Amanda describes a typical day on her job while in Barrow. “My days usually start at 7 or 7:30. I spend the first half hour or so catching up on paperwork. Then we have our scheduled meetings from 8 to 9 am. These can be staff meetings or a time where we receive training. For example, our current staff is going through a training provided by the University of Washington to teach us how to treat patients with disabilities. From 9 am to noon, I cover the walk-in emergencies. After lunch, as dental director, I am busy with the administrative part of my job from 1-3 pm. And then between 3 and 5 pm we have a Kid’s Clinic, where kids have after-school appointments. They might get fillings, have extractions done and so on. I particularly enjoy this part of the day. I finish up the day with paperwork and am usually on my way home at 6-7 pm.”

When asked if there was anything unique about being a dentist in Barrow, Amanda said their clinic emphasized education and training for all their staff. “Whenever specialists come to Barrow, they are asked to provide 5 hours of continuing education training. We try to get all our staff involved in these trainings. We offer lots of emergency training. This is especially important because when you are traveling to villages, often you end up being the most senior health care provider. You may find yourself in a situation where you need to assist the Community Health Aide with an emergency such as a trauma accident or a childbirth. This is not something a dentist in a city would run across in his/her day to day practice.” Amanda is trained as an EMT, a skill she finds very useful in the more remote northern Alaska villages.

Amanda loves many aspects of her job, but is particularly proud of the outreach her clinic has done for hiring dental assistants. A majority of the currently working dental assistants have been hired from the local community and trained at the clinic. She believes this helps her provide a more culturally competent and culturally sensitive practice.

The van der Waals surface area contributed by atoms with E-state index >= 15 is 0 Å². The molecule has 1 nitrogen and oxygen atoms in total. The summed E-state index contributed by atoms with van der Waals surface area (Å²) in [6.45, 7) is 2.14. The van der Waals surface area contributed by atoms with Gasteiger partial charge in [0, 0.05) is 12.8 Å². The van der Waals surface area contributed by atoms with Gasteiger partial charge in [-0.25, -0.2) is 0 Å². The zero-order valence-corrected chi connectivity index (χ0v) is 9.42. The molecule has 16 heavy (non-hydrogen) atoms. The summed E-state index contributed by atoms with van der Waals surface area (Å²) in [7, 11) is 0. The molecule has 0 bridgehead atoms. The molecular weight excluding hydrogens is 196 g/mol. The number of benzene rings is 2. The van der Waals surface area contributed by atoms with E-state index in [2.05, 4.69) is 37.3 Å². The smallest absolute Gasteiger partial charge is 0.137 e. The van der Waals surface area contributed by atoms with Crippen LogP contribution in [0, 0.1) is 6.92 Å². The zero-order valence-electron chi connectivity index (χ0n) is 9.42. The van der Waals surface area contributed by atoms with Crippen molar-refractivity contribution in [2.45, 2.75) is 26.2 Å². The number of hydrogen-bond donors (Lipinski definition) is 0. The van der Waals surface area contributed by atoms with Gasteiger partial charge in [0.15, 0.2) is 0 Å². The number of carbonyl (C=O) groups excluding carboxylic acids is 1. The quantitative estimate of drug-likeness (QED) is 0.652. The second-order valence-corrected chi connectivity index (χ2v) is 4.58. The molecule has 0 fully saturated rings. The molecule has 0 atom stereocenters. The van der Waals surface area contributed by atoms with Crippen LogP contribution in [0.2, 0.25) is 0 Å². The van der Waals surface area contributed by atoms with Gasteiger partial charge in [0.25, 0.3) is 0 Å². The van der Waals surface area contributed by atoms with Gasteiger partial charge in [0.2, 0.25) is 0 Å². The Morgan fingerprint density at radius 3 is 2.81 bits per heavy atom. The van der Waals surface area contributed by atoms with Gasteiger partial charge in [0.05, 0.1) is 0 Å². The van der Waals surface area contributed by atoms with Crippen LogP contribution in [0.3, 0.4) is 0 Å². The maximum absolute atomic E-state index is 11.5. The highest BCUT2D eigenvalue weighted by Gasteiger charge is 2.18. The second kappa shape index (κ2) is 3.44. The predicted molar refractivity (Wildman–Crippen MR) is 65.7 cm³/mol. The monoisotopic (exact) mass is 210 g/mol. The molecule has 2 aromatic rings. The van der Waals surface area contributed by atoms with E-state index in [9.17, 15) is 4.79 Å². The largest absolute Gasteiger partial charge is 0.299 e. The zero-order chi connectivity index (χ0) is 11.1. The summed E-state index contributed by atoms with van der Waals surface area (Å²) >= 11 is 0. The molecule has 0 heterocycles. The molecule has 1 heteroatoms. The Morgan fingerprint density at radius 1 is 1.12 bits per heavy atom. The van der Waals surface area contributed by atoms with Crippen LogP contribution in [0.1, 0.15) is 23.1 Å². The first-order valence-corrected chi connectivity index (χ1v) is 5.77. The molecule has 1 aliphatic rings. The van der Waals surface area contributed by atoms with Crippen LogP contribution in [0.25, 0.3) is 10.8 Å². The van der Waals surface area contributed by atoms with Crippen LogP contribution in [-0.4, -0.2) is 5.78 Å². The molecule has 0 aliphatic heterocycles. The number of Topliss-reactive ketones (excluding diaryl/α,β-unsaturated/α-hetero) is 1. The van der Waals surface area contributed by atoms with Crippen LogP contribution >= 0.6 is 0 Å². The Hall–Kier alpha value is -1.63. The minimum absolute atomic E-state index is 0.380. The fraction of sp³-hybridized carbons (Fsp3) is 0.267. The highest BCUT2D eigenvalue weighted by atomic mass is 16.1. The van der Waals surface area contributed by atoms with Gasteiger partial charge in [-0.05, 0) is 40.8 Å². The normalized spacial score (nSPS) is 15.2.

With the support of the community and hospital administration and board, Amanda has recently instituted a formal outreach program. Besides hiring local community members as dental assistants, the clinic also provides externships for 5 to 10 dental students each year. This has helped mitigate the problem of hiring dentists from outside of Barrow who find they are not a good fit. “That was one of our biggest challenges 3 years ago. We would spend all this money recruiting dentists up here and they would find they didn’t enjoy the Barrow weather or didn’t particularly like having to travel to villages. With the externship program we are able to offer jobs to students who have already experienced life here and who we like. It is a program that has been very successful for us.”

Advice to students…

Amanda says it is very difficult to get into dental school, just as hard as medical school. “I would encourage a high school student who is thinking about becoming a dentist to take high school seriously. Those grades really do matter when trying to get into a dental school.” Amanda suggests taking the most advanced courses possible (such as AP courses) in the 10th, 11th, and 12th grades.

Amanda also encouraged students to work in a dental clinic, perhaps as an assistant, to get a feel for the profession. “It is important to look at the lifestyle of the profession you want to go into as well. I had considered being a doctor, but I didn’t like their lifestyle. I didn’t want to have to deal with patients dying, or having to run multiple tests to figure out what is wrong with a patient. I like the simplicity of dentistry—you just have to deal with the mouth, not the whole body.”

This page was last updated by janice on January 22, 2007